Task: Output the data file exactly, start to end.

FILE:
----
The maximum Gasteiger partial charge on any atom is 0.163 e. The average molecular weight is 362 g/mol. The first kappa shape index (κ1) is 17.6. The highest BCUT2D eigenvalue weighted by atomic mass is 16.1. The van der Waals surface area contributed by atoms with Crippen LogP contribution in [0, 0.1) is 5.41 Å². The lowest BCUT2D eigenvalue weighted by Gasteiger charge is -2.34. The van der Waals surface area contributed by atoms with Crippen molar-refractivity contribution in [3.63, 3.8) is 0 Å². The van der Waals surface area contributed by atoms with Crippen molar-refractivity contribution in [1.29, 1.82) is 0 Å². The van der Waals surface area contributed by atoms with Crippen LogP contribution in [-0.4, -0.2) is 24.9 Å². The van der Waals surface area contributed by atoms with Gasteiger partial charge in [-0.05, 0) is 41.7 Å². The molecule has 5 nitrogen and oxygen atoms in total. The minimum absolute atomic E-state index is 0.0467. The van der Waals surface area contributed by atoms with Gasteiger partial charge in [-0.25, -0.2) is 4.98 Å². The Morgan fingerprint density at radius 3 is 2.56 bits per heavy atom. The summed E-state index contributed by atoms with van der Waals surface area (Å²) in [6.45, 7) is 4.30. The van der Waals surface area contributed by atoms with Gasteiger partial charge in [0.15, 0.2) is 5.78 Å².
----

The maximum Gasteiger partial charge on any atom is 0.163 e. The average molecular weight is 362 g/mol. The first kappa shape index (κ1) is 17.6. The highest BCUT2D eigenvalue weighted by atomic mass is 16.1. The van der Waals surface area contributed by atoms with Crippen LogP contribution in [0, 0.1) is 5.41 Å². The lowest BCUT2D eigenvalue weighted by Gasteiger charge is -2.34. The van der Waals surface area contributed by atoms with Crippen molar-refractivity contribution in [3.63, 3.8) is 0 Å². The van der Waals surface area contributed by atoms with Crippen molar-refractivity contribution in [1.29, 1.82) is 0 Å². The van der Waals surface area contributed by atoms with Crippen LogP contribution in [-0.4, -0.2) is 24.9 Å². The van der Waals surface area contributed by atoms with Gasteiger partial charge in [-0.05, 0) is 41.7 Å². The molecule has 5 nitrogen and oxygen atoms in total. The minimum absolute atomic E-state index is 0.0467. The van der Waals surface area contributed by atoms with Gasteiger partial charge in [-0.25, -0.2) is 4.98 Å². The Morgan fingerprint density at radius 3 is 2.56 bits per heavy atom. The summed E-state index contributed by atoms with van der Waals surface area (Å²) in [6.45, 7) is 4.30. The van der Waals surface area contributed by atoms with Gasteiger partial charge in [0.15, 0.2) is 5.78 Å².